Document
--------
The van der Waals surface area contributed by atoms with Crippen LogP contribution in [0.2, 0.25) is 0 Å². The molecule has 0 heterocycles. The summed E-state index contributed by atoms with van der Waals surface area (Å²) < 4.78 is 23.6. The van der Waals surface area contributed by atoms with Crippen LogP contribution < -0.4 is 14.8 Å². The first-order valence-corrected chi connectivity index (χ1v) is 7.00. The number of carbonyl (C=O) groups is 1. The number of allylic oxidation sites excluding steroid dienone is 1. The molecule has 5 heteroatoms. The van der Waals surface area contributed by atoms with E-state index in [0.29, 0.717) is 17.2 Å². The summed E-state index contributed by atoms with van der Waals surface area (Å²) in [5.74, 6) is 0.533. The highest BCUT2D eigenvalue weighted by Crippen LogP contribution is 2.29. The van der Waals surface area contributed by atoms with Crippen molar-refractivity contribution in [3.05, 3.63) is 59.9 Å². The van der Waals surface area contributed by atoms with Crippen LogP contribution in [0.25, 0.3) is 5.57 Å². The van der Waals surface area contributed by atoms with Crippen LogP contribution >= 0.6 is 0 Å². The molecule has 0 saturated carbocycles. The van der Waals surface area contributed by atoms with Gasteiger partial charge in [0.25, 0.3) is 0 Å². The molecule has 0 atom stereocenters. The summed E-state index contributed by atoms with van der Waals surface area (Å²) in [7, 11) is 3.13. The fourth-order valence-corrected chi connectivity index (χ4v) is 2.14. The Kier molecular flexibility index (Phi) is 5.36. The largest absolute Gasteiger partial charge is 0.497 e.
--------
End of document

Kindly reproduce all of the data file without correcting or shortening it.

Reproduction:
The van der Waals surface area contributed by atoms with Crippen LogP contribution in [0.2, 0.25) is 0 Å². The molecule has 0 heterocycles. The summed E-state index contributed by atoms with van der Waals surface area (Å²) < 4.78 is 23.6. The van der Waals surface area contributed by atoms with Crippen LogP contribution < -0.4 is 14.8 Å². The first-order valence-corrected chi connectivity index (χ1v) is 7.00. The number of carbonyl (C=O) groups is 1. The number of allylic oxidation sites excluding steroid dienone is 1. The molecule has 5 heteroatoms. The van der Waals surface area contributed by atoms with E-state index in [0.29, 0.717) is 17.2 Å². The summed E-state index contributed by atoms with van der Waals surface area (Å²) in [5.74, 6) is 0.533. The highest BCUT2D eigenvalue weighted by Crippen LogP contribution is 2.29. The van der Waals surface area contributed by atoms with Crippen molar-refractivity contribution in [3.05, 3.63) is 59.9 Å². The van der Waals surface area contributed by atoms with Crippen LogP contribution in [0.25, 0.3) is 5.57 Å². The van der Waals surface area contributed by atoms with Crippen LogP contribution >= 0.6 is 0 Å². The molecule has 0 saturated carbocycles. The van der Waals surface area contributed by atoms with Gasteiger partial charge in [0.25, 0.3) is 0 Å². The molecule has 0 atom stereocenters. The summed E-state index contributed by atoms with van der Waals surface area (Å²) in [7, 11) is 3.13. The fourth-order valence-corrected chi connectivity index (χ4v) is 2.14. The Kier molecular flexibility index (Phi) is 5.36. The largest absolute Gasteiger partial charge is 0.497 e.